Words can sometimes, in moments of grace, attain the quality of deeds. --Elie Wiesel

        by a gilas girl on Mon Mar 25, 2013 at 07:44:28 PM PDT

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        •  Well that's a bit like the model that is practiced (5+ / 0-)

          in Europe, and other countries and it seems to work great.

          Tracy B Ann - technically that is my signature.

          by ZenTrainer on Mon Mar 25, 2013 at 07:54:46 PM PDT

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        •  Thanks for your detailed reply. (5+ / 0-)

          I can see the appeal on paper. And if in practice it produces more patient-centered care, that would certainly be good. That's a shortcoming of cancer care in my experience, and the stories I hear from most people I know who are also dealing with it in one form or another: we're still very much on our own. I can't think of one person I know with cancer who has an advocate or an interpreter of the system and the options that may be available. There's usually very little time included for dialogue or consideration of choices regarding treatment, let alone support for the other aspects of survival that make a big difference.

          Back in the day when I did some (modest) HIV-support work, the innovation was to have case managers be assigned to people to help coordinate care in the multiple dimensions needed. That was a good idea, and it did help people when it was implemented well.

          I'm not saying that most people with cancer need that level of wrap-around support; fortunately, many people with HIV also don't have the level of difficulty to deal with now that used to be common then. would be better if we were closer to that end of the continuum. And I think that's true for anyone with a serious, chronic and/or life-threatening condition. As it is, it's sink or swim.

          Oh, and don't get me started about evidence-based treatment for cancer. One of the most dismaying realizations of this whole process was my comprehension at last that there is NO consensus among oncologists about the best way to treat my particular cancer and stage. That was a wake-up call indeed.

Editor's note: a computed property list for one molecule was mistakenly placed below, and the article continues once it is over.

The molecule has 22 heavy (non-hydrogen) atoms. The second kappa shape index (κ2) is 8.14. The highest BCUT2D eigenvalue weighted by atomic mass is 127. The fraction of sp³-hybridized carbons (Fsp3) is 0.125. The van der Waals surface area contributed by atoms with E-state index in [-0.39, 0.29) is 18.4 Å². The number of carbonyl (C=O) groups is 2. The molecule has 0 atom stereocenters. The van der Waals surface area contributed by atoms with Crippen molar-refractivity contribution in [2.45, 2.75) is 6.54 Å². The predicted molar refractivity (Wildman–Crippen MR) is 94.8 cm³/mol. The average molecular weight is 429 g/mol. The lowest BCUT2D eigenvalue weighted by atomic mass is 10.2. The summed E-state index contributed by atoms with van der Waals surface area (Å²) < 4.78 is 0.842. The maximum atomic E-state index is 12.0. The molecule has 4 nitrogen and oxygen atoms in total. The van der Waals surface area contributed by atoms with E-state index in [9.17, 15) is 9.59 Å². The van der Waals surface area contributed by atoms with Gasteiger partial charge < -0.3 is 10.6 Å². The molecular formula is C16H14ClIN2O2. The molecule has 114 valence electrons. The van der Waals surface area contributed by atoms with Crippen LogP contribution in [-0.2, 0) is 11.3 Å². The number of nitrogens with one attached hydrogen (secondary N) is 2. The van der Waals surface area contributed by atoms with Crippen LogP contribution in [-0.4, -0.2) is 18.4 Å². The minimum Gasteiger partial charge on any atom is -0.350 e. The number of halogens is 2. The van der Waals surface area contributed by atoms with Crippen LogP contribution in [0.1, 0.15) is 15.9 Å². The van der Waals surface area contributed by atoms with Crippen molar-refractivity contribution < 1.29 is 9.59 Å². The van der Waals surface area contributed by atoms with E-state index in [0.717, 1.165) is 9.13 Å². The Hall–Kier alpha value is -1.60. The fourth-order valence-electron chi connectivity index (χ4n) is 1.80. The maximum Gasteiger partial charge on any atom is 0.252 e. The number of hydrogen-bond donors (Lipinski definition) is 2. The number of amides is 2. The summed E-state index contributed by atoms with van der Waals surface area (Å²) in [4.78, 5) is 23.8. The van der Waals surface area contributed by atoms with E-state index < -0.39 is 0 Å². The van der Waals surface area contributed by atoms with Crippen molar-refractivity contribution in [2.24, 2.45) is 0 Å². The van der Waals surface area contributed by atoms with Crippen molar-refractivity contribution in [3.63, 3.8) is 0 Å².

Some DKos series & groups worth your while: Black Kos, Native American Netroots, KosAbility, Monday Night Cancer Club. If you'd like to join the Motor City Kossacks, send me a Kosmail.

          by peregrine kate on Mon Mar 25, 2013 at 07:56:08 PM PDT

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        •  It is very close to the Kaiser (0+ / 0-)

          system of care that I use currently.  

          What you have described Gilas Girl,  is how Kaiser has organized themselves in California. Everyone who is in their system receives care, no one is denied just because of their condition.  Kaiser participates regularly in treatment trails (especially with cancer patients). The doctors use their internal systems of administration to innovate within the organization and it is integrated into the whole medical community.  

          I may have mentioned before, that my Pulmonologist is working  with a team of doctors to integrate into their own cancer treatment practice the latest lung cancer research regarding genetic markers for Squamous Cell Carcinoma of the Lung. That originating research was just published last Sept. 2012, my Pulmonologist talked in depth with the lead researchers involved February, and they are working to integrate this discovery into the whole system of care already.  (pretty fast response for such a huge bureaucracy if you ask me).

          Life is not a problem to be solved but an adventure to be experienced.

          by DarkHawk98 on Wed Mar 27, 2013 at 04:35:10 PM PDT